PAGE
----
Ben Nadel
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Ben Nadel at Scotch On The Rock (SOTR) 2010 (London) with: Mark Drew and Reto Aeberli
Ben Nadel at Scotch On The Rock (SOTR) 2010 (London) with: Mark Drew@markdrew ) and Reto Aeberli@aeberli )

Performing Online ALTER TABLE SQL Migrations Without Any Downtime

By Ben Nadel on
Tags: ColdFusion, SQL

The other day, I tweeted about how much I love the INSERT IGNORE INTO syntax in MySQL. In response to that tweet, Ken Auenson asked me what kind of a use-case I had for ignoring duplicate records. Typically, I use IGNORE when migrating and / or transforming data. And, since I don't think I've ever really blogged about that before, I thought I might take a quick look at one use-case that has been very helpful to me: performing online ALTER TABLE statements without any downtime.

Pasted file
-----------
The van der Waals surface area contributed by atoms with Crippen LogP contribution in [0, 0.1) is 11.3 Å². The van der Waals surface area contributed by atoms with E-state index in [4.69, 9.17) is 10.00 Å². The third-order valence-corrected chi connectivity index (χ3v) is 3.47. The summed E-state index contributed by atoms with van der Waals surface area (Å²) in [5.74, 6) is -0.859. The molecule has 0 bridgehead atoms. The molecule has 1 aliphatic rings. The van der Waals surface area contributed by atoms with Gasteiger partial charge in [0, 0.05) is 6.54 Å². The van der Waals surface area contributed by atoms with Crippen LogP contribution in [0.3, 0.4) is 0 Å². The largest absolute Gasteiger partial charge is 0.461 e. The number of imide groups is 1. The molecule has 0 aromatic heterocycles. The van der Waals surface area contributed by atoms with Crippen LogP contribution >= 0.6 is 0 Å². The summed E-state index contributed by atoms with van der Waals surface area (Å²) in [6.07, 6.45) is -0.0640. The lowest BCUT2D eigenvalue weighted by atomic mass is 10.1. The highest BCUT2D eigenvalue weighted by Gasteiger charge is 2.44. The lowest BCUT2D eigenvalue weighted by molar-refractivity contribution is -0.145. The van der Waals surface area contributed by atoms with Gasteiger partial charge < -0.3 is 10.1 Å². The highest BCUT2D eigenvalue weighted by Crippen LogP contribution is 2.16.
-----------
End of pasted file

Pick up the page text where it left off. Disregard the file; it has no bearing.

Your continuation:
INSERT IGNORE INTO MySQL syntax is great for data transformations and migrations. 
 
 
 

The IGNORE portion of the INSERT statement just says that if the INSERT causes a primary key violation, ignore the error (without inserting the record) and move on with the SQL statement. This is really handy in a migration or a transformation process where you might have to run the same script over and over again and don't want to worry about existing records.

When it comes to [how I execute] online ALTER TABLE statements without any downtime, the IGNORE comes into play because I set up TRIGGERs that automatically replicate rows across two tables. Then, in conjunction with said triggers, I start explicitly copying rows from one table to another. Due to the nature of the triggers and the timing and the possibility of failure in the script itself, there's a chance that I'll try to explicitly copy a record that has already been replicated. As such, I just tell MySQL to ignore the primary key violation and continue on with the migration.

Side Note: Outside of transformation and migration scripts, I don't really have a use-case for the IGNORE syntax. In the workflows of my applications, I typically want SQL to throw an error upon violations because it means that something else is going wrong in my business logic.